Bear in mind that local Accuphase distributor won’t be very happy knowing that you have Japanese unit. By their terms it’s "Unauthorized" and they will simply refuse to provide service.
Contact Japanese service provider preferably via Japanese website.
Tell you’ve moved to USA using Japanese and not English.
The other simpler way is to wire 240V dedicated line out of the distribution box. Thus no internal mods needed.
If you have no switches or fuses to change the mains voltage all is not lost.
It all depends if the mains transformer has the number of wires on the "primary side" of it to be able to be reconfigured for different mains voltages, you need a tech to look and see if it has. If so it can be as small as a 15min job.
Thanks for all the replies. From what I have read on other forums, the Accuphase transformer is multi-tap (therefore multi voltage), so in theory, all one should have to do is rearrange the transformer wires. All I require is a photo, or a schematic of someone who has a 120v version.
When I purchased this unit, I knew that being from the gray market, I would not have access to service or assistance from Accuphase. I don't mind using a step down transformer, but I am curious how to convert this unit internally.
There are certain logical ways to examine which unused taps should replace ones already currently connected.
Often on PCB you can spot the input AC voltage printed than measure voltage accross the unused taps so it's the desirable one to be connected.
For safety I'd disconnect power transformer and run tests with 220V than run tests with 110V so to find matching unused taps. The color code on output taps of power transformer can often give you some tips, but to be sure measurements can give you precise picture of your project.
Pip555 this is a very dangerous way to go about it to be told how to do it..
If you don’t know how to do it "by measuring the primary windings with an ohm meter", to find out which way to wire it up. Please give it to a qualified tech who does know and will do it this way, as he won’t go by just being told, he’ll measure twice adjust once. Just like a good carpenter, who measures twice cuts once.
As not only can you blow the amp, but also yourself in changing things in this area..
All I require is a photo, or a schematic of someone who has a 120v version.
What I’m saying if this question needed to be asked, and one doesn’t know how to do it oneself using a DMM. Then it would be much safer to get a electronics technician to do it.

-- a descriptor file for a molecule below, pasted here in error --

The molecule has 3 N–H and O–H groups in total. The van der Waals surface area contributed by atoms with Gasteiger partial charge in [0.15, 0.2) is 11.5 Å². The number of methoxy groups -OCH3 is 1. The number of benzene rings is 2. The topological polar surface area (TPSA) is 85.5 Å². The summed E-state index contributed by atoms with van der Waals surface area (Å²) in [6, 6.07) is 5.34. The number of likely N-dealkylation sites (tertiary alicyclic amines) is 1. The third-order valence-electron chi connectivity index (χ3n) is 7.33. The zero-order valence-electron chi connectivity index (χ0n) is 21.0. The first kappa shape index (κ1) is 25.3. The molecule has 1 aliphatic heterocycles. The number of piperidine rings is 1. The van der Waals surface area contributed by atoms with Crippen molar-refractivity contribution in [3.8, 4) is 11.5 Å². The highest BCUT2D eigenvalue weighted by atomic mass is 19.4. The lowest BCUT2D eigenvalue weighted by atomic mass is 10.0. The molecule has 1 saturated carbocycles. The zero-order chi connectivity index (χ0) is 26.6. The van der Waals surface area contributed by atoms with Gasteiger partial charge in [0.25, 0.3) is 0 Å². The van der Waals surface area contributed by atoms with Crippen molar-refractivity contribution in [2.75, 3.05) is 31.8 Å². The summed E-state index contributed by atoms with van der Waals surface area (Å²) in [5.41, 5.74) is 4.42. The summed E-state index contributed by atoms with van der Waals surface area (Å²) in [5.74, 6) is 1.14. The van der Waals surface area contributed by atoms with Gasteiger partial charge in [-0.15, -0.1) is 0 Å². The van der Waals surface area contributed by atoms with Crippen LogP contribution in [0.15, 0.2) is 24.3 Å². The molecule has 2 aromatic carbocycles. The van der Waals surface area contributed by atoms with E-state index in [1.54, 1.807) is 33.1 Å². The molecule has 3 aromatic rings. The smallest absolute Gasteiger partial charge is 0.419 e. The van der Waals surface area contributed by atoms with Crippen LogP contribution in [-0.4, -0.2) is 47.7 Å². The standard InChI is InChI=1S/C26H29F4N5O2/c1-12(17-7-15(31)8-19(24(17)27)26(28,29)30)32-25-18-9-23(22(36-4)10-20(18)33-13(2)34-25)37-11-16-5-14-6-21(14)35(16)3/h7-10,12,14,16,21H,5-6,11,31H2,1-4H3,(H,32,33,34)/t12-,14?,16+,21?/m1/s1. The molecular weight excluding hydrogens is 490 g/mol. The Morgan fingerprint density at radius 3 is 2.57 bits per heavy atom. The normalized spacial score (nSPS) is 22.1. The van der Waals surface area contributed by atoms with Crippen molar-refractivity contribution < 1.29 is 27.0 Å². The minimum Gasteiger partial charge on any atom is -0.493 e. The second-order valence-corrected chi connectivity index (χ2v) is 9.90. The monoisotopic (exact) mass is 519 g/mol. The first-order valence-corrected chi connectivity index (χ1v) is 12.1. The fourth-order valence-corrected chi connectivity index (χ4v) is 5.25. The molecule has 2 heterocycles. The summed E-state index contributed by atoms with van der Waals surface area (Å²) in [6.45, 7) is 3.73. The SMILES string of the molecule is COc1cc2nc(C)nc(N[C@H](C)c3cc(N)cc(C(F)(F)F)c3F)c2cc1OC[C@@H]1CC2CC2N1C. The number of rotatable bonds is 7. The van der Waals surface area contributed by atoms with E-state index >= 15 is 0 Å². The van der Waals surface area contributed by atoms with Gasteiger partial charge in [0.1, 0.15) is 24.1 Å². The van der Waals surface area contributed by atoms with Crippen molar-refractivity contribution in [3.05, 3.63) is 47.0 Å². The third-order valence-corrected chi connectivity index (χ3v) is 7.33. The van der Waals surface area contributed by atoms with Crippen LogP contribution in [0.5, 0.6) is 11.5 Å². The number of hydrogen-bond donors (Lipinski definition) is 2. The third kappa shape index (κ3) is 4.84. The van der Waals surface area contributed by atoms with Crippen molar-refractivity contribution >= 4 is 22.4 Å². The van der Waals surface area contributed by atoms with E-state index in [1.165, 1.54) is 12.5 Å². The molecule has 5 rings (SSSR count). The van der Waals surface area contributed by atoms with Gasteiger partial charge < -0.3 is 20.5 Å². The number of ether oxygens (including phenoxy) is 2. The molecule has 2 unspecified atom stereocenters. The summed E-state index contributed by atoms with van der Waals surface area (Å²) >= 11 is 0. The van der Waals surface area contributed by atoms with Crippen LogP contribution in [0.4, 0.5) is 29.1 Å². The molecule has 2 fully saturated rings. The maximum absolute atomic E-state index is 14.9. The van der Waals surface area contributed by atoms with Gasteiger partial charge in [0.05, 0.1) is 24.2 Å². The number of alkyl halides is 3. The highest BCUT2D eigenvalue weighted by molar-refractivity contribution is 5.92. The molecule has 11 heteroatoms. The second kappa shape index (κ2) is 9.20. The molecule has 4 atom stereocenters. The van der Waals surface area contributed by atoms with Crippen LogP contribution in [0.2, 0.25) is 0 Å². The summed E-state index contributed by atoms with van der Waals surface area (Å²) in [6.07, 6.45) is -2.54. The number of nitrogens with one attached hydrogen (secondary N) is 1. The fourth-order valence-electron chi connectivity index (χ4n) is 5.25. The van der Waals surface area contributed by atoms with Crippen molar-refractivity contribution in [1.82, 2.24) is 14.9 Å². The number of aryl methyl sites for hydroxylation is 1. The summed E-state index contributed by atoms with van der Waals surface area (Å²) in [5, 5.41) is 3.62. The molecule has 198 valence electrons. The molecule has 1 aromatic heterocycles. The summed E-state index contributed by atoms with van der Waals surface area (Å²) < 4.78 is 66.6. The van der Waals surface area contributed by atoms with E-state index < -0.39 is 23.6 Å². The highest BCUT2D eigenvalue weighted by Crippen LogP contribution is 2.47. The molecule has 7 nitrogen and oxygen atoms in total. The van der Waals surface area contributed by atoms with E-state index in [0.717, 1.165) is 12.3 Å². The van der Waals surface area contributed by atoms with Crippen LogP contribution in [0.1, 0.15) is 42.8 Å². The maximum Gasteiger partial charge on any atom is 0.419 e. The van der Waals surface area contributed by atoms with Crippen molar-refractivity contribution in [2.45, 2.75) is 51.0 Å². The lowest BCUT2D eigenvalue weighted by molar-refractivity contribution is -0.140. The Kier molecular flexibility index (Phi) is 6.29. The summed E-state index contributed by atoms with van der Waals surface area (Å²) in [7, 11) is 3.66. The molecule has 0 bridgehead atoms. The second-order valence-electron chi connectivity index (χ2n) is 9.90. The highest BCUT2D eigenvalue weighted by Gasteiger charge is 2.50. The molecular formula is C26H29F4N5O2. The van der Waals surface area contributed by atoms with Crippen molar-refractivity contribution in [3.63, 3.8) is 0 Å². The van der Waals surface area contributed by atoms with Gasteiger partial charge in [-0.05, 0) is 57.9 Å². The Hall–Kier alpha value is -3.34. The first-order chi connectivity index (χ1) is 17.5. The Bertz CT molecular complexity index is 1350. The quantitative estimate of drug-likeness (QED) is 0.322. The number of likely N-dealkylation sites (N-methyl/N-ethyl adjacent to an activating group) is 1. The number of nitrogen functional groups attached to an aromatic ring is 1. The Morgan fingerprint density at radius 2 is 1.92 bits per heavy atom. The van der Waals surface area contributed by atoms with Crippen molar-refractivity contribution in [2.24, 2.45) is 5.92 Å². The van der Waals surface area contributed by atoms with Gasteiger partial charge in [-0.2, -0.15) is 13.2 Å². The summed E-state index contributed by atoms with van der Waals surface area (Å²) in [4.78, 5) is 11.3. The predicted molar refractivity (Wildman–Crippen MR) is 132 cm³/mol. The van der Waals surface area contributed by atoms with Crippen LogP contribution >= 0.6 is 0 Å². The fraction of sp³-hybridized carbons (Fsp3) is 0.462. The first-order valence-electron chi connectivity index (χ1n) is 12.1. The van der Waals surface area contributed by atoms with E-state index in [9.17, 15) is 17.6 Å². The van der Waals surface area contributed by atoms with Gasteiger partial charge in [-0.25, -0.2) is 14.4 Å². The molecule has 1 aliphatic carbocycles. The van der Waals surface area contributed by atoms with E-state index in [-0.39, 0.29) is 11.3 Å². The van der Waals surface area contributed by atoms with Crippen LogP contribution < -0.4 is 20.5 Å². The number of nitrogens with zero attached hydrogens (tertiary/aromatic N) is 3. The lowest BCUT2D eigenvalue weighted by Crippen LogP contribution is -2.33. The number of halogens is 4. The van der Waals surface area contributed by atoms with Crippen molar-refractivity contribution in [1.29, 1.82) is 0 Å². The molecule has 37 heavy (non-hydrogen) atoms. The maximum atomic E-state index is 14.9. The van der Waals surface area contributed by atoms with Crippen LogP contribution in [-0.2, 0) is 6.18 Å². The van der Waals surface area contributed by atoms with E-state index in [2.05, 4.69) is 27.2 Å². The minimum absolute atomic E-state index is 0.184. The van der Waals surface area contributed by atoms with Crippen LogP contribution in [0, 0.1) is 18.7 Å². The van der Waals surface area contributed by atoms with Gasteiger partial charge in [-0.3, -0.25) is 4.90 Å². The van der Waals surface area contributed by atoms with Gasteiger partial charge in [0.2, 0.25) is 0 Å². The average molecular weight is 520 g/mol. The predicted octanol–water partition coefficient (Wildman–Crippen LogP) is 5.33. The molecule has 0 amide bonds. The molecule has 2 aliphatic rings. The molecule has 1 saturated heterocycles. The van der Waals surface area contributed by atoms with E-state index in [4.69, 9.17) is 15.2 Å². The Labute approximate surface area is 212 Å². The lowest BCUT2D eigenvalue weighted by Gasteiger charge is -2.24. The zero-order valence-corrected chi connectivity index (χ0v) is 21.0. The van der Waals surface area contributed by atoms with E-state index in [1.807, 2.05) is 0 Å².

As if there are multiple primary wires for different mains voltage operation which it sounds like there is, depending on the export country they can even have different colours. And there can be half a dozen different ways to wire it up.
The safest way is to measure using DMM all the static impedance of each of the
Is there licensing for working with electronics?
Of course there is, especially on the mains side if one need to have trust in a persons ability.
Electricians I know, would not have much of an idea how to do this, they might have a go but confidence would be lacking. An electronic technician however would know how.
Just look at the amount of wires here on the transformer on the primary side of things, this transformer may be able to serve 100v, 110-120 or 230-240v mains, and there’s what looks to be a resistor involved, which could also be a thermistor. (seven possible connections)
I started changing tubes in my mono console system when I was 8. Than started repairing TV not too long after.
Never bothered getting lisence of electronic tech and still prefer to repair my own electronics as a matter of fact without help of lisenced tech.
License is probably something to do more with money not with actual skill or trust.
Number of possible connection dictates to use logic to identify the right terminals more than knowledge of electronics or electro-magnetics. It means that there are color codes to ID either by measurements or by asking crowd or by asking manufacturer directly in Japan who will most-probably share this information.
As DIY tech I've been able to receive or download lots of circuit diagrams that carry bunch of usefull information about voltage across certain terminals and wire colors. It might be harder to get diagrams for later models, but if available for earlier models the color code can very possibly match the newer model.